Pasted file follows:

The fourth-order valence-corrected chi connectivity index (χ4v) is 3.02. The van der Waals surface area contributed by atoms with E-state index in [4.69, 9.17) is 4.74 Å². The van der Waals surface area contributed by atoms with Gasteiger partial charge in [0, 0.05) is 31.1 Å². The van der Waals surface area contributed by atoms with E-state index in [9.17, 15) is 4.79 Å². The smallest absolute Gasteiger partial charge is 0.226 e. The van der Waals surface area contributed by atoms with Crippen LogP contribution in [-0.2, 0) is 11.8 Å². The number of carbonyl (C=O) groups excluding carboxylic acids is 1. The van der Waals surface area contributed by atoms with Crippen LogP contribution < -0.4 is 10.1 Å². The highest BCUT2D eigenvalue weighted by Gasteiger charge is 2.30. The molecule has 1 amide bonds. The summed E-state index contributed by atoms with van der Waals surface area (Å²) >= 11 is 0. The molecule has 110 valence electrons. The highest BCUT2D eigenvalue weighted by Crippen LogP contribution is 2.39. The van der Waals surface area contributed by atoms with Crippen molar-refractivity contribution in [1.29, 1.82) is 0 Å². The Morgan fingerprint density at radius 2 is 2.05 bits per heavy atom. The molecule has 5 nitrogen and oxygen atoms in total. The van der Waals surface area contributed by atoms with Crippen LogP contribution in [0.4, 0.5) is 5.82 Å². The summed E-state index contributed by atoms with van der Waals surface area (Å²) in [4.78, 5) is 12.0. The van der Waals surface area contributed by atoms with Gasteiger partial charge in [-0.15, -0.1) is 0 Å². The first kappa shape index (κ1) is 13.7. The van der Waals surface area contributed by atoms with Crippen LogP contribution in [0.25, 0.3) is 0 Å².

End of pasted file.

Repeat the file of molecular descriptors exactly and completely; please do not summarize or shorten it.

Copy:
The fourth-order valence-corrected chi connectivity index (χ4v) is 3.02. The van der Waals surface area contributed by atoms with E-state index in [4.69, 9.17) is 4.74 Å². The van der Waals surface area contributed by atoms with Gasteiger partial charge in [0, 0.05) is 31.1 Å². The van der Waals surface area contributed by atoms with E-state index in [9.17, 15) is 4.79 Å². The smallest absolute Gasteiger partial charge is 0.226 e. The van der Waals surface area contributed by atoms with Crippen LogP contribution in [-0.2, 0) is 11.8 Å². The number of carbonyl (C=O) groups excluding carboxylic acids is 1. The van der Waals surface area contributed by atoms with Crippen LogP contribution < -0.4 is 10.1 Å². The highest BCUT2D eigenvalue weighted by Gasteiger charge is 2.30. The molecule has 1 amide bonds. The summed E-state index contributed by atoms with van der Waals surface area (Å²) >= 11 is 0. The molecule has 110 valence electrons. The highest BCUT2D eigenvalue weighted by Crippen LogP contribution is 2.39. The van der Waals surface area contributed by atoms with Crippen molar-refractivity contribution in [1.29, 1.82) is 0 Å². The Morgan fingerprint density at radius 2 is 2.05 bits per heavy atom. The molecule has 5 nitrogen and oxygen atoms in total. The van der Waals surface area contributed by atoms with Crippen LogP contribution in [0.4, 0.5) is 5.82 Å². The summed E-state index contributed by atoms with van der Waals surface area (Å²) in [4.78, 5) is 12.0. The van der Waals surface area contributed by atoms with Gasteiger partial charge in [-0.15, -0.1) is 0 Å². The first kappa shape index (κ1) is 13.7. The van der Waals surface area contributed by atoms with Crippen LogP contribution in [0.25, 0.3) is 0 Å².